In Linux, you can change the keyboard-layout using a tool called xmodmap.

Write the following line into a file (e.g. ~/.xmodmap-esc)

clear Lock
keycode 0x42 = Escape

and load it by running

xmodmap ~/.xmodmap-esc

or you can just run

xmodmap -e 'clear Lock' -e 'keycode 0x42 = Escape'

in your X start up file.


I know how to turn caps off in Tiger (or turn it into a Ctrl key):

  • Open System Preferences
  • Goto Keyboard & Mouse
  • At the bottom of the panel there is a "Modifier Keys..." button, click it
  • Choose "No Action" or "^ ctrl" for caps-lock

For Panther one can look at uControl (http://gnufoo.org/ucontrol/ucontrol.html).


On any X windows implementation you can use:

xmodmap -e 'keycode 66 = Control_L'
xmodmap -e 'clear Lock'
xmodmap -e 'add Control = Control_L'

to make your caps lock work as control, like on Sun keyboards. Which is a little easier to use IMHO.


Instead of reaching for Esc, you can press Ctrl-[ (which is the equivalent).

Xfree86 users can make the CapsLock key another Control key by adding the following to the InputDevice section of your XF86Config file. Then you never have to leave the home row.

Option "XkbOptions" "grp:alt_shift_toggle,ctrl:nocaps,grp_led:scroll"

For Mac OS X, you can change this via the "Modifier Keys" button on the "Keyboard" section of the "Keyboard & Mouse" preference pane.

Comments from tip 75 (for Windows)Edit

Here's how to map the caps lock key to a control under X windows, at least under xfree86-3.x and 4.x: Add a file named ".Xkbmap" in your home directory with this content:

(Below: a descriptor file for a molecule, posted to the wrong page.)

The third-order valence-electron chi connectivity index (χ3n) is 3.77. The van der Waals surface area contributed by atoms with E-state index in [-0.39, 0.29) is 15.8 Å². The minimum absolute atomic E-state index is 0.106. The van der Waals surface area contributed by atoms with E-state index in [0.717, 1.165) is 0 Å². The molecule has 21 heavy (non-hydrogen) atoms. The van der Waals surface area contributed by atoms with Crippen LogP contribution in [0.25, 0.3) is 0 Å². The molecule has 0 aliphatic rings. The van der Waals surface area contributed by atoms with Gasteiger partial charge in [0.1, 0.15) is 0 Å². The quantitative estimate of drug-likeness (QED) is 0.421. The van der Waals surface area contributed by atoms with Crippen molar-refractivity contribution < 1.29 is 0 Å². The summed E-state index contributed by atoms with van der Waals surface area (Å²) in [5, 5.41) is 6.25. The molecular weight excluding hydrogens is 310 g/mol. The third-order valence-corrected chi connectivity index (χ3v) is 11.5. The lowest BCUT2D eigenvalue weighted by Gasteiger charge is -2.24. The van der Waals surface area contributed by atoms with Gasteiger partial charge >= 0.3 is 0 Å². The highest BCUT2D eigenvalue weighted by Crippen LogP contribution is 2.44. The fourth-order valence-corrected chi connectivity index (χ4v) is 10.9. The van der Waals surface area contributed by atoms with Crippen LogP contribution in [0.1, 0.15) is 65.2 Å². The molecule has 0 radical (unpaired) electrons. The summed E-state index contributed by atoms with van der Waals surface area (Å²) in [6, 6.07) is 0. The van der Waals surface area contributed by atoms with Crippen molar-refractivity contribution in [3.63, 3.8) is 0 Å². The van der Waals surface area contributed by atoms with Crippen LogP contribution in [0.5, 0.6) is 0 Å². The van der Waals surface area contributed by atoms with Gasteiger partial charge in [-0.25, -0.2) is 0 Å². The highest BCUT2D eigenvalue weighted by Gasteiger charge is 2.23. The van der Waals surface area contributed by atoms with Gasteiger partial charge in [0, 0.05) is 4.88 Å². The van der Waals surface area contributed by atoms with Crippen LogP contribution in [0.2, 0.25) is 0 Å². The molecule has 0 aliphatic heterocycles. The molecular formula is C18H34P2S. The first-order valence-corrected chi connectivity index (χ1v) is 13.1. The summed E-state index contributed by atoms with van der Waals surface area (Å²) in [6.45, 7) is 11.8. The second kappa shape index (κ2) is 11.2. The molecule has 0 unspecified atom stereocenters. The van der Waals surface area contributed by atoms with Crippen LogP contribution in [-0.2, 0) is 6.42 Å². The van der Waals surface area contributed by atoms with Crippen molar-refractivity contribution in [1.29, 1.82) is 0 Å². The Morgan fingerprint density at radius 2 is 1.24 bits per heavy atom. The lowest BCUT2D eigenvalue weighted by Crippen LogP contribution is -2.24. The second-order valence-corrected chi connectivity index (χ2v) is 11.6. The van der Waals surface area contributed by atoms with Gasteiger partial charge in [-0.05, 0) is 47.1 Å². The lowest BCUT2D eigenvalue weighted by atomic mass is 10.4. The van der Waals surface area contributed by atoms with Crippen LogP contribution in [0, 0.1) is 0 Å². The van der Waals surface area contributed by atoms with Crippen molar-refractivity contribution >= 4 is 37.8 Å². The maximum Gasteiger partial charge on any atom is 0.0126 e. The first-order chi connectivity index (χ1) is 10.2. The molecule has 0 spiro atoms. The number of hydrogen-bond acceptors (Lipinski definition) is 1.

-option ctrl:nocaps

Xmodmap comments from tip 285Edit

I changed my CapsLock key to Escape under XFree86 with the following lines in my ~/.Xmodmap:

! Esc on caps lock
remove Lock = Caps_Lock
keysym Caps_Lock = Escape

In my ~/.xinitrc, xmodmap is called to set the mapping:

if [ -f ~/.Xmodmap ]; then
  xmodmap ~/.Xmodmap
fi

Well, map! <S-space> <Esc> doesn't work for me either on xterm, eterm or whatever. For those with a 'normal' pc keyboard, you probably have the 'windows' key on the bottom row. Just use it. Type the following on the commandline or put it in your .bash_profile or .xinitrc:

xmodmap -e "keysym Super_L = Escape

How about remapping one of those irrelevant and annoying Windows-specific keys that are on every standard 104 key keyboard: the windows key and the context-menu key? They aren't used for anything on any of the Linux systems I've ever used.

This command turns the left Windows key into another Esc key. Just add it to your ~/.bashrc to make the change permanent.

xmodmap -e 'keysym Super_L = Escape'

The following .Xmodmap swaps the CapsLock and Esc Keys:

remove Lock = Caps_Lock
add Lock = Escape
keysym Caps_Lock = Escape
keysym Escape = Caps_Lock

Yet another way to remap the Caps Lock key to be Escape (i.e. helpful if you don't have root priv).

% xmodmap -pk | grep -i caps
 66 0xffe5 (Caps_Lock)
% xmodmap -e 'keycode 66 = Escape'

The answer is

--contents of file .Xmodmap
remove Lock = Caps_Lock
remove Mod1 = Alt_R
remove Mod5 = Scroll_Lock

keycode 43 = h H Left
keycode 44 = j J Down